Thursday, June 26, 2014

Beauty From Infertile Ground: Rough and Ready Creek, Josephine County, Oregon

The creek bank runs barren of the usual riparian vegetation -- no willows, no rushes, no cottonwood trees, no snowberry nor elderberry --  just scraggly, stunted pines.

A mere 10 miles away, the trees grow tall and lush along another Josephine County creek.

What happened at Rough and Ready?

Why, despite 60 inches of rain a year, does the soil sustain only a chaparral scrub similar to what grows in the hot hills of California 500 miles to the South?

Why is this landscape so different from what it should be?

Millennia after millennia, inch by inch, earthquake by earthquake, the seafloor of the Pacific Ocean slammed against the Oregon coast, plunging into the guts of the planet, pushing up ancient rock scoured by pressure and heat and eon after eon of time.

Metamorphosed Serpentine the geologists call it, and it is bedrock bereft of minerals that nurture life and replete with those that are toxic.

Like a childhood filled with abuse or a marriage filled with violence or a young man's life consumed by an explosive device buried under a turn in the road of war….

This is not a fertile soil on which to grow, but a barren one.

Worse, each winter brings another season of destruction.  Come winter, Rough and Ready Creek flows full and floods across the plain.  Come winter, rushing waters wash away top soils, leaving behind sand and gravel and cobble.  Come summer, what rain falls quickly seeps through sand and stone -- leaving behind a dry and inhospitable landscape.

Yet a dandelion clings to life, leathery leaves resisting the sun's drying rays.

A lizard seeks refuge among the rocks of the dry creek bed.

A pine ekes out a stunted and twisted existence on the flood plain.

Today is the second Saturday in August.  The summer sun sears the landscape.

But even today, this dry plain is painted with a prism of earth tones…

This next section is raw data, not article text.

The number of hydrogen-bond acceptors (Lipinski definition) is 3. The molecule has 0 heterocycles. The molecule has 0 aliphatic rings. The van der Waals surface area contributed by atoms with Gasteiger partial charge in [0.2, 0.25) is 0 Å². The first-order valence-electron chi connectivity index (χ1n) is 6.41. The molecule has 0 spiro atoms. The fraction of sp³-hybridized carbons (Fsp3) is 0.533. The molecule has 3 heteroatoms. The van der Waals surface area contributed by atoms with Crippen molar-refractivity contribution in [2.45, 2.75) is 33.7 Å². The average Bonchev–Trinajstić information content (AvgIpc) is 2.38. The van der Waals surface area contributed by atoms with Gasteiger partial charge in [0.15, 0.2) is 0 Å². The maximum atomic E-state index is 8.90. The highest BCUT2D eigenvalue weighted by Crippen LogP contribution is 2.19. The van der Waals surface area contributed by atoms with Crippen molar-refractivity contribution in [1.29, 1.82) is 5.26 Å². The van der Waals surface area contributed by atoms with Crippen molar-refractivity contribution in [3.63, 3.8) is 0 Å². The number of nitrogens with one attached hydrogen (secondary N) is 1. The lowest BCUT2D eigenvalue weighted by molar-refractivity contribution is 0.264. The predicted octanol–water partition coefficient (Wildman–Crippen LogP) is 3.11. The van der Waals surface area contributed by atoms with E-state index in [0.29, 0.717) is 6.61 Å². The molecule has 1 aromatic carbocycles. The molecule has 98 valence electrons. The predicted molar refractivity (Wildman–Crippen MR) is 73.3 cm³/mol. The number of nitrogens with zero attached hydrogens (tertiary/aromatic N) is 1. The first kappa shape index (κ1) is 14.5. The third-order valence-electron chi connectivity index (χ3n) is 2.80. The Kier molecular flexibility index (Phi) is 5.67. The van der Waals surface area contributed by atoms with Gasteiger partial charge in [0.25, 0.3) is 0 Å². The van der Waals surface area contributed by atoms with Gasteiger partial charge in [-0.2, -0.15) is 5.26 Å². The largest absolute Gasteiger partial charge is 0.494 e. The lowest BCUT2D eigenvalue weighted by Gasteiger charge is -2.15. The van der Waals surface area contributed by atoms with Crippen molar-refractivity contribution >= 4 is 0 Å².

Through the sun suffused creek water, rounded river rocks glint amber, brick red, and blue green.

Olive leafed manzanita grow on the flood plain, tangled and twisted grey branches intertwine with young and healthy red ones.

A single bright orange Buckwheat flower lingers from spring.

In August you would not know, but every March, April, May and June these dry and infertile soils give life to a lush landscape daubed with lavender, yellow, pink, and blue.

I have not yet visited spring, but someday I will.

Reflections for healing:

Were the soils you grew in fertile or infertile?  Why or why not?

What is beautiful about you right now?

Each spring, Rough and Ready Creek Botanical Wayside boasts a beautiful wildflower show.  When does your beauty shine for others to see?

In honor of the Illinois Valley Safe House Alliance in Cave Junction, Oregon, where those struggling with too many toxic people in their lives and too few nurturing ones can come for help and healing from domestic violence and sexual assault.

Directions:  From I-5, exit at Grants Pass.  Follow signs to travel south to Cave Junction and Crescent City on Highway 199.  Rough and Ready Creek Botanical Wayside is located about 35 miles south of Grants Pass, and about 5 miles south of Cave Junction, Oregon.

When to go:  To see the wildflower show, visit in March, April, May or June.  In winter you can see the rushing flood waters but travel over mountain passes can be dangerous. Walking on the trails across the flood plain is also dangerous in winter.  August is hot and dry but has its own beauty.

Copyright 2014 Virginia Pickles Jones

June 24, 2014,

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